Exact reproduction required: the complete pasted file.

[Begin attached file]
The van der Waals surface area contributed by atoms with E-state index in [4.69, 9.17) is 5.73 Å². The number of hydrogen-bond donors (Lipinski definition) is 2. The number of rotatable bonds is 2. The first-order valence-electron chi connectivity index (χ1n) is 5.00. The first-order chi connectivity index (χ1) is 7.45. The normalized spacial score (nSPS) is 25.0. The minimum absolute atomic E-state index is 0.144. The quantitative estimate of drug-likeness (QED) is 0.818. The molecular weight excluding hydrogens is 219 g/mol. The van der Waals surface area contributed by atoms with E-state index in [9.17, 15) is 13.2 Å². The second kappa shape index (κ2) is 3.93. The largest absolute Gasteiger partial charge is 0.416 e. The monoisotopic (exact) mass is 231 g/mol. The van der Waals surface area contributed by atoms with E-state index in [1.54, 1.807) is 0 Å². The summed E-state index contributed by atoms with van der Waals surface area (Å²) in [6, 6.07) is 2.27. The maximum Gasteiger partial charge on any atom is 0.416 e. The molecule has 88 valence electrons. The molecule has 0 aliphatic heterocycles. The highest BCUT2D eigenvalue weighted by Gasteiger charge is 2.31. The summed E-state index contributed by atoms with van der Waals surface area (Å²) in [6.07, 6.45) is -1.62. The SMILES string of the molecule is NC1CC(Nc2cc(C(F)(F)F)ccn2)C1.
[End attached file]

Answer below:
The van der Waals surface area contributed by atoms with E-state index in [4.69, 9.17) is 5.73 Å². The number of hydrogen-bond donors (Lipinski definition) is 2. The number of rotatable bonds is 2. The first-order valence-electron chi connectivity index (χ1n) is 5.00. The first-order chi connectivity index (χ1) is 7.45. The normalized spacial score (nSPS) is 25.0. The minimum absolute atomic E-state index is 0.144. The quantitative estimate of drug-likeness (QED) is 0.818. The molecular weight excluding hydrogens is 219 g/mol. The van der Waals surface area contributed by atoms with E-state index in [9.17, 15) is 13.2 Å². The second kappa shape index (κ2) is 3.93. The largest absolute Gasteiger partial charge is 0.416 e. The monoisotopic (exact) mass is 231 g/mol. The van der Waals surface area contributed by atoms with E-state index in [1.54, 1.807) is 0 Å². The summed E-state index contributed by atoms with van der Waals surface area (Å²) in [6, 6.07) is 2.27. The maximum Gasteiger partial charge on any atom is 0.416 e. The molecule has 88 valence electrons. The molecule has 0 aliphatic heterocycles. The highest BCUT2D eigenvalue weighted by Gasteiger charge is 2.31. The summed E-state index contributed by atoms with van der Waals surface area (Å²) in [6.07, 6.45) is -1.62. The SMILES string of the molecule is NC1CC(Nc2cc(C(F)(F)F)ccn2)C1.